How to Manage Difficult Board Members During Meetings

contributed by Linda Wastyn, Ph.D.

Struggling to manage difficult board members during meetings? The following article is contributed by Linda Wastyn, Ph.D. of Wastyn & Associates, who also serves an adjunct instructor in the Master of Organizational Leadership program at St. Ambrose University. Her advice will help you facilitate board meetings that prove challenging when different (and difficult) personalities begin to clash…

You probably heard that your board should have diversity and represent your community. Diversity comes not only in gender and racial and ethnical backgrounds, but in terms of personalities, communication styles, and the roles board members assume in small group discussions.

A healthy group has people who serve the role of cheerleader (“Go Team!”), naysayer (“That’s wrong”), pacifier (“Let’s just get along”), and accommodator (“Whatever you want”). You will also have introverts who think before they speak and extraverts to speak before they think. Working together, these different personalities help the group make the best decision possible.

But managing people with these different personalities can make facilitating a board meeting challenging as their ideas and communication tendencies clash. You may need to draw out an accommodator, help a pacifier accept and engage in conflict, and manage a naysayer.

If you have the charge to facilitate a board meetingor any conversationthese tips for how to manage different personalities of board members will help you get the best out of every member while making them feel a part of the conversation and the decision.

Six Tips on How to Manage Difficult Board Members

  1. Give the meeting your full attention. Listen openly to everyone, giving them your fill attention. Resist the temptation to think too far ahead so that it distracts you from the task at hand. And don’t check your phone (other than to manage the time).
  2. Watch for cues that people want to join the conversation. Some people dominate while others struggle to jump in (often because of the dominators!). Look for subtle cues that indicate someone wants to join the conversation. Common cues include a raised hand (OK, not so subtle), the half-raised hand, leaning forward, a partially open mouth, or even starting to say something and getting cut off. I’ll say something like “Chris, did you have something to add?” or “Sam’s been trying to say something.”
  3. Manage dominating personalities. If you let one or a few people dominate the conversation, you miss out on the opinions of the others. Sometimes these people can help get a conversation started and you feel grateful for them. But if you find that others have trouble getting a word in edgewise or withdraw from the conversation (leaning back, crossing their arms, checking their phones), then you need to invite others to speak. Thank the dominating person for their points and ask if others have opinions or, gently call on someone. “Sam. We’ve not heard from you on this. What do you think about this topic?”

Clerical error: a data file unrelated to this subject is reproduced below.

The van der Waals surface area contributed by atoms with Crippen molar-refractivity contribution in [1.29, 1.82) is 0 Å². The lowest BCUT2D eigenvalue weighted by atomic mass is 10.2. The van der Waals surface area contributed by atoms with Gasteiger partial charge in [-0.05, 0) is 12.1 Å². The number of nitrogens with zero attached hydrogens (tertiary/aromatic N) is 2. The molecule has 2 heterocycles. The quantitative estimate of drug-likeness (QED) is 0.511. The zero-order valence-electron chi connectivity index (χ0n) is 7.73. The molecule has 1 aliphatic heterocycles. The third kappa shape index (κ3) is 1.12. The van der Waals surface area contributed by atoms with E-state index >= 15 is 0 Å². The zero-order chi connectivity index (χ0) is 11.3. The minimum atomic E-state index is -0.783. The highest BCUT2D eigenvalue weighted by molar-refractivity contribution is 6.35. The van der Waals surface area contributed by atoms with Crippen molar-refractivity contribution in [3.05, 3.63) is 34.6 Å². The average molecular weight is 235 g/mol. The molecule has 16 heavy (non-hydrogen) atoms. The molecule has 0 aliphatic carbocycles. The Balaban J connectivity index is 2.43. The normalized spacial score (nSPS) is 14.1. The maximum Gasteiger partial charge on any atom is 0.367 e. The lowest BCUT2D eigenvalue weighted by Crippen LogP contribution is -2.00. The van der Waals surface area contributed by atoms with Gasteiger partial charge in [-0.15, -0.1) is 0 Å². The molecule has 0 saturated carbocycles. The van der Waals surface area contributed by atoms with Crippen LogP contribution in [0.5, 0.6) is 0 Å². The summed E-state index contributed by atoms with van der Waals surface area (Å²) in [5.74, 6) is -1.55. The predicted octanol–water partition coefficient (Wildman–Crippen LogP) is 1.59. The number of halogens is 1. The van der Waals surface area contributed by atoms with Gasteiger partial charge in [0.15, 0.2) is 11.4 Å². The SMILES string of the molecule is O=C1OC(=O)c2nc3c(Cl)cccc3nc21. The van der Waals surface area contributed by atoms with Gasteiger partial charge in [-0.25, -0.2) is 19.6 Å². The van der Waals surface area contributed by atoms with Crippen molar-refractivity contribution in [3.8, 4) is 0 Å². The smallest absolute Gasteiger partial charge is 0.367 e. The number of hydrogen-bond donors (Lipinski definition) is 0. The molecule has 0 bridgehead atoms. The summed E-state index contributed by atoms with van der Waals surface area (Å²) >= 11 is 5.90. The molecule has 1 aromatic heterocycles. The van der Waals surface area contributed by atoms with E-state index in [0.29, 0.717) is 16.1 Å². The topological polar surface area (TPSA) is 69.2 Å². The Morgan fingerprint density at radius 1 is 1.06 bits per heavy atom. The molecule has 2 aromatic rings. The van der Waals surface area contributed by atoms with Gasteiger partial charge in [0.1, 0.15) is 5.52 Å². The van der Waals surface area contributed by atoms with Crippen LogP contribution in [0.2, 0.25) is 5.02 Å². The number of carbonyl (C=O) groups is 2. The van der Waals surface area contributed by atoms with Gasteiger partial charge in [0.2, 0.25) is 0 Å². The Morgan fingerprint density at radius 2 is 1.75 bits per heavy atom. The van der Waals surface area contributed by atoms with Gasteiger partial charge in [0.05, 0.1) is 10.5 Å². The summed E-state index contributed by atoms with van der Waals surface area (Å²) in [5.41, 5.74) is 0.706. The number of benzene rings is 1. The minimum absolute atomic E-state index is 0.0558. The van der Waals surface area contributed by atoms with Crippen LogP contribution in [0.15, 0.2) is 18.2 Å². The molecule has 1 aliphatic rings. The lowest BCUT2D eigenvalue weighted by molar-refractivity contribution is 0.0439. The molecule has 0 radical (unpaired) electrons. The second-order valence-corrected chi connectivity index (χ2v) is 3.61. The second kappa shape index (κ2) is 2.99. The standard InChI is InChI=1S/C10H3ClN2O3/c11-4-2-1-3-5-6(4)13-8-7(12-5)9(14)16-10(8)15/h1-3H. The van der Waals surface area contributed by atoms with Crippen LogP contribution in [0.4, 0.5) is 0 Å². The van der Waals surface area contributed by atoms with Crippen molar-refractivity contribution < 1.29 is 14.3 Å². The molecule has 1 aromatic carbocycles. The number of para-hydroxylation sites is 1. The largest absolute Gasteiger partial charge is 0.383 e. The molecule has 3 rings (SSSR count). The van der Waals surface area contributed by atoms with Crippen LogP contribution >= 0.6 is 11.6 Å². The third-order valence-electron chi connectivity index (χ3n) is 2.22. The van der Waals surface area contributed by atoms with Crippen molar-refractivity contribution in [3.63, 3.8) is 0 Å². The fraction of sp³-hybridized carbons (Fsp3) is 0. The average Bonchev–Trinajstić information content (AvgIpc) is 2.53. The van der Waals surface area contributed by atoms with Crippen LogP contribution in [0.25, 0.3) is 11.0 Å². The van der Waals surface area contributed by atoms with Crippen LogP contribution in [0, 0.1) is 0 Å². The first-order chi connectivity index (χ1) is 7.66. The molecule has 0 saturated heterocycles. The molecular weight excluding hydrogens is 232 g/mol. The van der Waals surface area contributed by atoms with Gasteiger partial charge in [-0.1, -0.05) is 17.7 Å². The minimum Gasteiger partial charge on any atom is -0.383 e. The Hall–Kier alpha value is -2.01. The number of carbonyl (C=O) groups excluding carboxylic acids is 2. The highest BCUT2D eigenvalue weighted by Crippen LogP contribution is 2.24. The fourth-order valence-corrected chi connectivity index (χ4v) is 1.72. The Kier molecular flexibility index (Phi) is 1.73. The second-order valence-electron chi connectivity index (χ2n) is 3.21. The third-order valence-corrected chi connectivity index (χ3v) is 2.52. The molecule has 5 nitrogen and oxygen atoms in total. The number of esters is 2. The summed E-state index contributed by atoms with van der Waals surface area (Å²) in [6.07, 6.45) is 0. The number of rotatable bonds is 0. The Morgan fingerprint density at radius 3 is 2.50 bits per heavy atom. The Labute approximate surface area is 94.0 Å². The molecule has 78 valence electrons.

4. Embrace silence. As a facilitator, we often feel like we need to fill silence. But silence gives people a chance to think. When you keep talking, you cut off thinking time. If the silence continues for too long (and it lasts not nearly as long as you think!), rephrase the question, provide an example of the type of answer you seek, or call on someone who looks like they have an answer.
  5. Allow naysayers to have their say. Frustrating as they are (I should know; that’s me!), naysayers serve an important role in healthy group process. They prevent “group think”the tendency of a group to go along with a popular decision for fear of rocking the boatand help group members analyze all sides of an issue or highlight the implications of a decision that others may overlook. While you want to let them have their say, don’t let them dominate or derail a decision. Take the time to review their concerns, make a decision, and move on.
  6. Allow everyone to have their say, move the group to consensus, then move on. You want to have discussion and disagreement around the board table to come to the best decision possible but, once you make a decision, the board should speak and move with one voice. Sometimes I’ll do a gut check to make sure everyone feels comfortable and can support the final decision. If not, you may need to go back and see if you can find more common ground. If so, you can celebrate a good decision and move on to the next.

If board members continually revisit a decision after the board has voted, you can (1) remind them that you made a decision and they had their chance to have their say or (2) ask them to include the issue on a future agenda so you can discuss it again. But, to discuss it again, they should have new information to raise, not rehash old issues.

RELATED: 6 Tips for Managing A Board Meeting 

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